a resistor having an output and an input, said input being operatively connected to the output of said means for generating a square wave voltage;
a probe tank circuit including a capacitor and an inductor connected in parallel to each other, said inductor being positioned in magnetic field relationship with a coin to be tested, said probe tank circuit having an operative connection to the output of said resistor and having an oscillatory output voltage frequency equal to the frequency of said square wave input and a peak to peak voltage which is a function of the characteristics of the coin under test;
a charge-coupled precision DC rectifier having an input operatively connected to the operative connection of said probe tank circuit to the output of said resistor, said charge-coupled precision DC rectifier having an direct current output corresponding in value to the value of the peak to peak amplitude of the voltage at said input of said charge-coupled precision DC rectifier; and
means for determining whether said direct current voltage output has a value less than a first predetermined voltage value and greater than a second predetermined voltage value.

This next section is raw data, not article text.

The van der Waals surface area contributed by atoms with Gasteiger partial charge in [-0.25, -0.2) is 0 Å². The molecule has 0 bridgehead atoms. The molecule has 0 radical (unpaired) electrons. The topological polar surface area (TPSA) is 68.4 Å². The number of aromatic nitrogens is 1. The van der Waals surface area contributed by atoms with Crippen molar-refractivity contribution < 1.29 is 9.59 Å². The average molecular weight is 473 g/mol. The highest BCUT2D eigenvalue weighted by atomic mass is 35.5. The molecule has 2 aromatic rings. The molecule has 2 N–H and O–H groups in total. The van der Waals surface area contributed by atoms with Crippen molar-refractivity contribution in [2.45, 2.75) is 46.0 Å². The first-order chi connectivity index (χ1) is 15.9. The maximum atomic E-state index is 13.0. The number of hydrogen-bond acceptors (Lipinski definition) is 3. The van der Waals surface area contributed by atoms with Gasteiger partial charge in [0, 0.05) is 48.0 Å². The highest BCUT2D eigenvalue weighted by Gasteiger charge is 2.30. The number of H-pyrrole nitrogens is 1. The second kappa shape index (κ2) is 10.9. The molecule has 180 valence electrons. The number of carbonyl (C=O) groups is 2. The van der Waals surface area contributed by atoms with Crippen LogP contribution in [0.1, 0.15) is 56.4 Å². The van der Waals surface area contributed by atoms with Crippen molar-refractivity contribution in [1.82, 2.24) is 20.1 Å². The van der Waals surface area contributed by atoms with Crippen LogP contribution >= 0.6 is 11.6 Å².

4. A coin testing circuit comprising:
means for generating a square wave voltage of substantially constant frequency and amplitude, said means having an output;
a resistor having an output and an input, said input being operatively connected to the output of said means for generating a square wave voltage;
a probe tank circuit including a capacitor and an inductor connected in parallel to each other, said inductor being positioned in magnetic field relationship with a coin to be tested, said probe tank circuit having a first operative connection to the output of said resistor a second operative connection to ground, said first operative connection having an oscillatory output voltage frequency equal to the frequency of said square wave input and a peak to peak voltage which is a function of the characteristics of the coin under test;
means for generating a direct current voltage output correlated in value to the peak to peak amplitude of the voltage, said means being directly connected at the first operative connection of said probe tank circuit to the output of said resistor; and